Currently, distressed properties account for 18% of total sales. Distressed sales will account for an even smaller share of overall future sales. As foreclosures and short sales exit the market, new home sales are expected to increase. Based on a 20 year average, new homes represented 14% of all home sales. Since 2009, this number was cut more than in half to 6.7%. This gradual refocusing on new homes is expected to add support to stronger new home construction outlook going forward.

The burden for generating sustained gains in home sales going forward will increasingly fall on the underlying improvement in homebuyer fundamentals. PCA believes the fundamentals support continued strong gains. Consider the following:

• Job Growth: Job creation is critical in generating house hold formation and favorable homebuyer affordability. PCA expects roughly 2.2 million additional jobs to be created during 2014 and roughly 2.5 million in 2015. • Lending Standards: Since the second half of 2012, lending standards for conventional mortgages have eased on a significant and sustained basis. Easing has also begun to materialize for non-traditional mortgages. Lending standards for home mortgages are expected to ease as the perceived lending risks subside. • Consumer Affordability: Mortgage interest rates have increased nearly 100 basis points since the start of the year, but remain 230 basis points below the past cyclical peak. Mortgage rate increases coupled with on-going recovery in home prices have combined to increase the average monthly payment by $150. Average monthly payments, however, remain 32% below the past cyclical peak. Affordability may be a concern in the back-end of the forecast; it is not expected to pose a significant threat to near-term stronger sales activity. • Consumer Willingness to Buy: Attitudes, according to our scenario, increasingly focus on positive economic fundamentals rather than adverse political uncertainty. This leads to rather significant second half gains in sentiment. Furthermore, rising home prices may stir potential homebuyers to act more quickly.

Multifamily starts are expected to grow 13% in 2014 to 345,000 units. Household formation continues to strengthen while damaged credit due to foreclosure activity and tight mortgage lending standards have combined to create robust apartment demand. The US population is aging causing future demand for multi-unit assisted living complexes and condominiums to increase further. Finally, many would-be entry level home buyers are burdened with high student loan payments – delaying their entry into the single family market to the benefit of multifamily demand. This bright outlook for demand has reduced banks’ perceived lending risk to multifamily investments resulting in greater access to capital markets. The formula of strong demand conditions and easier access to capital equates to sustained gains in multifamily construction.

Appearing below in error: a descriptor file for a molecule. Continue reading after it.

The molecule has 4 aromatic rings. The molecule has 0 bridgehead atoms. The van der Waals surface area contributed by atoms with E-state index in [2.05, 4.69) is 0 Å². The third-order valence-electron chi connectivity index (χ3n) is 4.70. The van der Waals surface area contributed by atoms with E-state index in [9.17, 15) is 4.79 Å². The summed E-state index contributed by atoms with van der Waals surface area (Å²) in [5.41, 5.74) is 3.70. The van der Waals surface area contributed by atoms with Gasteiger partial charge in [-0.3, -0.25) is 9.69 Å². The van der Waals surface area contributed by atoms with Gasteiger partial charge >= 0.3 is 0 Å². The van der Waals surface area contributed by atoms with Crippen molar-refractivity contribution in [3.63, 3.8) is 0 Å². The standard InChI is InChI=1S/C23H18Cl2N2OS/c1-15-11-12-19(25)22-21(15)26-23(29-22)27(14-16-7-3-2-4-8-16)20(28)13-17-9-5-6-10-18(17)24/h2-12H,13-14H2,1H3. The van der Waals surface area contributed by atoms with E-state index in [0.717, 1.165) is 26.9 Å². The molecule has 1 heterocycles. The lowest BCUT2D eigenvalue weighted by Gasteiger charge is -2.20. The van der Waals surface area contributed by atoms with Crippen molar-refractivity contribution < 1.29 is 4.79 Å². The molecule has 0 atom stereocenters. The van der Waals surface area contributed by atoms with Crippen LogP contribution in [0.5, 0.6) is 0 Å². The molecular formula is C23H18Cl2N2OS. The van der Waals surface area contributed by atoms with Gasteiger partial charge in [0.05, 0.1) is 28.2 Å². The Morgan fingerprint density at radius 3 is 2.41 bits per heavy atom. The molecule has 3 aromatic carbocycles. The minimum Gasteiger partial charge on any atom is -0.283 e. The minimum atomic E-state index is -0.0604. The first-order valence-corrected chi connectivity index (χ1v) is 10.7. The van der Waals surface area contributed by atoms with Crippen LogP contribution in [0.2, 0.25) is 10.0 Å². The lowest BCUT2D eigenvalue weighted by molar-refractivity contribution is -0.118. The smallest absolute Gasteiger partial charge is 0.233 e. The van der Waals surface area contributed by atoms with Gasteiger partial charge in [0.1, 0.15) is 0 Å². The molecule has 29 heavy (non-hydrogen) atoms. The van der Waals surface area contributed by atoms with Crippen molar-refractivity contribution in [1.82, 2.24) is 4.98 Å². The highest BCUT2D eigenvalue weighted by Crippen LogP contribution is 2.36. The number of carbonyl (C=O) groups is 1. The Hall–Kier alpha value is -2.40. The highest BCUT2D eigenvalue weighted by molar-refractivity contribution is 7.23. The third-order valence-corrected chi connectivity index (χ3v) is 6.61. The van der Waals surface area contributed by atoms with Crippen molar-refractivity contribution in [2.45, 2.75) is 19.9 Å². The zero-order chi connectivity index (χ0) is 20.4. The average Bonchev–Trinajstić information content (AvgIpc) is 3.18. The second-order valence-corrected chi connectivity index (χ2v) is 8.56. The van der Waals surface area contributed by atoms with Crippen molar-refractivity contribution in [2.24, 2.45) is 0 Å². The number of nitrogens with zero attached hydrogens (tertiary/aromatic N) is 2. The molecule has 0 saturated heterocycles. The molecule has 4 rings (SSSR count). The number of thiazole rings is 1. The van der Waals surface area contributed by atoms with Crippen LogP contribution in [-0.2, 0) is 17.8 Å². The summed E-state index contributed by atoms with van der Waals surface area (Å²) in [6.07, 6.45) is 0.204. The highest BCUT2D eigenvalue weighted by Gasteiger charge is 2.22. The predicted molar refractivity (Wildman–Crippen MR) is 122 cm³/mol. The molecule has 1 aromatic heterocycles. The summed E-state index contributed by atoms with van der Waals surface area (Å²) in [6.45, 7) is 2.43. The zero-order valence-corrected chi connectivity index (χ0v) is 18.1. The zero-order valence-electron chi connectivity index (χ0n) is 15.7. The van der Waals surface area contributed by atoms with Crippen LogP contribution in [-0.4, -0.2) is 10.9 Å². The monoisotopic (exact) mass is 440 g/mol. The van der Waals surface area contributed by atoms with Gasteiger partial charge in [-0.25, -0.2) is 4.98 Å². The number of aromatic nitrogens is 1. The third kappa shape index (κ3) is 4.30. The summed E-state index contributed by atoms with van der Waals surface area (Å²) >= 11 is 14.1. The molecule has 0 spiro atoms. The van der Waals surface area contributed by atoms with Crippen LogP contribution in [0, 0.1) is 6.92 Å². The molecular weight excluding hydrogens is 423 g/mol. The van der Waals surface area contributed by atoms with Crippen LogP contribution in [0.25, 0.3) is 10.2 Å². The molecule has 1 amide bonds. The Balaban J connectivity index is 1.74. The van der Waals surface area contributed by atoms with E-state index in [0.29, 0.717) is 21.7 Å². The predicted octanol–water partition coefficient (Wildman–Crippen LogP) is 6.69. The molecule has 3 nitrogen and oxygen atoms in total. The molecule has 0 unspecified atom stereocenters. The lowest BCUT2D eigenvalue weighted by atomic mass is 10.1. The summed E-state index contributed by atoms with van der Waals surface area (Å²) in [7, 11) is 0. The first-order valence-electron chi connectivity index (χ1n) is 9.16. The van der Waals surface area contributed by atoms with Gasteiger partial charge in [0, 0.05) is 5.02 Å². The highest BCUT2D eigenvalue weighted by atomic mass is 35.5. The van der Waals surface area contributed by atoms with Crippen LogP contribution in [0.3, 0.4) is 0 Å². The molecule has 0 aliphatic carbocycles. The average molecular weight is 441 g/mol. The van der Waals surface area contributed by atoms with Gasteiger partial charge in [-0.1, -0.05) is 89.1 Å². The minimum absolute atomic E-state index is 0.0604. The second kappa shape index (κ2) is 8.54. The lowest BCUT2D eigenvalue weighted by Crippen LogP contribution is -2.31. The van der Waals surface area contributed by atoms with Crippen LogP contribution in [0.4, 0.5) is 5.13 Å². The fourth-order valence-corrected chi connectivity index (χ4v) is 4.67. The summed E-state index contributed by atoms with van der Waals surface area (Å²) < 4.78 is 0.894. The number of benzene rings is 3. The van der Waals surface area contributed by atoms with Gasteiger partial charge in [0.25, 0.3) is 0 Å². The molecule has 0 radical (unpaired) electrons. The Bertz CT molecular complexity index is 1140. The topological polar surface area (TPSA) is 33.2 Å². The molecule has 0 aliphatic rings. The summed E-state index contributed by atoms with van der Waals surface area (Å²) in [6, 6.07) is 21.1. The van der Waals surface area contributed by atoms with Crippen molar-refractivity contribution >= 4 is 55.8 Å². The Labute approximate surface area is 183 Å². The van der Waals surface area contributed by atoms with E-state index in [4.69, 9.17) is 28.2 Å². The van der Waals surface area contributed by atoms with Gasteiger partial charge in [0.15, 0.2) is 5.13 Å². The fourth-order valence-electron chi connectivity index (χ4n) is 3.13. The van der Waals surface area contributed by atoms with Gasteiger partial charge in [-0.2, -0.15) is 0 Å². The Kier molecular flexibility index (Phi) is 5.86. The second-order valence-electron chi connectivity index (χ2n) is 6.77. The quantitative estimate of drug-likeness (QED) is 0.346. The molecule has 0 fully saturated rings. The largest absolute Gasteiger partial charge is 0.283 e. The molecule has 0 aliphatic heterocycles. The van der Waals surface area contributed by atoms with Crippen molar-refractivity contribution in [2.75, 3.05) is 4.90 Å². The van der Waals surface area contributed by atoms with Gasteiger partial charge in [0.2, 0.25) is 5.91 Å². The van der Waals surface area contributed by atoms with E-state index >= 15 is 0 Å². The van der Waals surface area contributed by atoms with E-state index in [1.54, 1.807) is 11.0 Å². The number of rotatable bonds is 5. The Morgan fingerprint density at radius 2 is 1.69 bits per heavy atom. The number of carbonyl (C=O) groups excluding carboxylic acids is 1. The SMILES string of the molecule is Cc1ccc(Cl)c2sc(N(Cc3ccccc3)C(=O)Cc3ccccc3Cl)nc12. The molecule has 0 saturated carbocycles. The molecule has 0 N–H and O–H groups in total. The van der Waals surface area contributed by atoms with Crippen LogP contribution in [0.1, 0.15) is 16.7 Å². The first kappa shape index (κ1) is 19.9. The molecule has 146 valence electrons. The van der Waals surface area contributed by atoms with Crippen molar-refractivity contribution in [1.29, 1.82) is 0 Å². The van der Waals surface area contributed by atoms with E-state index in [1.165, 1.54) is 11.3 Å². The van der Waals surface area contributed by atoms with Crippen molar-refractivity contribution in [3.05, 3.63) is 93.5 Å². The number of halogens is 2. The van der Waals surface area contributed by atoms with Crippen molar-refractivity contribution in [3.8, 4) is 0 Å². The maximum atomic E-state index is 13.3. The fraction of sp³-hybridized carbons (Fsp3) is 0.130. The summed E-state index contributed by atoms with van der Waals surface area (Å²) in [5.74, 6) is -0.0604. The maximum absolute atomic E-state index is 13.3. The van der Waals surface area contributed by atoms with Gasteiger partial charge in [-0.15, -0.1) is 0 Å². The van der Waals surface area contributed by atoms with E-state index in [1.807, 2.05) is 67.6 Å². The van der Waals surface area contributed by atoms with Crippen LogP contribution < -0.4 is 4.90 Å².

Nonresidential construction declined 45% during 2008-2011. Amplified by severe intensity weakness, non – residential cement consumption declined 75% during the same period. The nonresidential sector has shown a solid recovery since 2011 and is expected to achieve sustained gains in both construction activity and cement intensities throughout the forecast horizon. These factors are expected to result in moderate-to-strong gains in cement consumption. Nonresidential cement consumption showed a 22% year-over-year gain for 2013. PCA expects nonresidential cement consumption will increase near a 20% growth rate through 2016. Even with these strong growth rates, 2016 nonresidential cement consumption will remain roughly 17% below 2007 levels.

Roughly 25% of anticipated growth in 2014 total cement consumption is expected to be accrued to expected gains in nonresidential construction. These gains are expected to be driven by growth in the expected return on investment (ROI) for commercial properties. ROI, according to the PCA model, has two essential components including net operating income (NOI) and asset appreciation potential. Between the two, PCA believes NOI is the more important metric to focus on early in the recovery. Its strengthening will play an increasingly important role in determining future asset appreciation – influencing total ROI.